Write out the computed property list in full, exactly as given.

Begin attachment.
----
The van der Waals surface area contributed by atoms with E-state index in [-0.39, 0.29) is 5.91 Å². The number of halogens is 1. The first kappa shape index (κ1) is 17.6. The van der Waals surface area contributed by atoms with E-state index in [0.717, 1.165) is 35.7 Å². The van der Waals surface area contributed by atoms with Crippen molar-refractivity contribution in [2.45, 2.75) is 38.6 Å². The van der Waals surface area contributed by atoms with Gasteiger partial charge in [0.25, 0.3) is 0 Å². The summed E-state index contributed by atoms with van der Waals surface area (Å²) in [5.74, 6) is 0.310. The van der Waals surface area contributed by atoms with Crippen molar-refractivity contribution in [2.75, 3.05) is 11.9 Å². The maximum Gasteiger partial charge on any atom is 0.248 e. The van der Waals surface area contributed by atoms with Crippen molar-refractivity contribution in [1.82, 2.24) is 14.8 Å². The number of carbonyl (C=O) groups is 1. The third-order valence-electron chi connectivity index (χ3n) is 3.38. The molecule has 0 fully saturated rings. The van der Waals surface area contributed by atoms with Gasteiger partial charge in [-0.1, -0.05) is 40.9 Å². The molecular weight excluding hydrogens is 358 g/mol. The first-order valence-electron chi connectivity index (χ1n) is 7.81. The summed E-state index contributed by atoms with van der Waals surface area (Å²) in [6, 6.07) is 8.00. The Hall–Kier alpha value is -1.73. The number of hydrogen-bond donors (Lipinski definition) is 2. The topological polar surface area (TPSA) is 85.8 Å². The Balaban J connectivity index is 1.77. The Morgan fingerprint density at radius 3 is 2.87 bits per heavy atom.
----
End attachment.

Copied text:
The van der Waals surface area contributed by atoms with E-state index in [-0.39, 0.29) is 5.91 Å². The number of halogens is 1. The first kappa shape index (κ1) is 17.6. The van der Waals surface area contributed by atoms with E-state index in [0.717, 1.165) is 35.7 Å². The van der Waals surface area contributed by atoms with Crippen molar-refractivity contribution in [2.45, 2.75) is 38.6 Å². The van der Waals surface area contributed by atoms with Gasteiger partial charge in [0.25, 0.3) is 0 Å². The summed E-state index contributed by atoms with van der Waals surface area (Å²) in [5.74, 6) is 0.310. The van der Waals surface area contributed by atoms with Crippen molar-refractivity contribution in [2.75, 3.05) is 11.9 Å². The maximum Gasteiger partial charge on any atom is 0.248 e. The van der Waals surface area contributed by atoms with Crippen molar-refractivity contribution in [1.82, 2.24) is 14.8 Å². The number of carbonyl (C=O) groups is 1. The third-order valence-electron chi connectivity index (χ3n) is 3.38. The molecule has 0 fully saturated rings. The van der Waals surface area contributed by atoms with Gasteiger partial charge in [-0.1, -0.05) is 40.9 Å². The molecular weight excluding hydrogens is 358 g/mol. The first-order valence-electron chi connectivity index (χ1n) is 7.81. The summed E-state index contributed by atoms with van der Waals surface area (Å²) in [6, 6.07) is 8.00. The Hall–Kier alpha value is -1.73. The number of hydrogen-bond donors (Lipinski definition) is 2. The topological polar surface area (TPSA) is 85.8 Å². The Balaban J connectivity index is 1.77. The Morgan fingerprint density at radius 3 is 2.87 bits per heavy atom.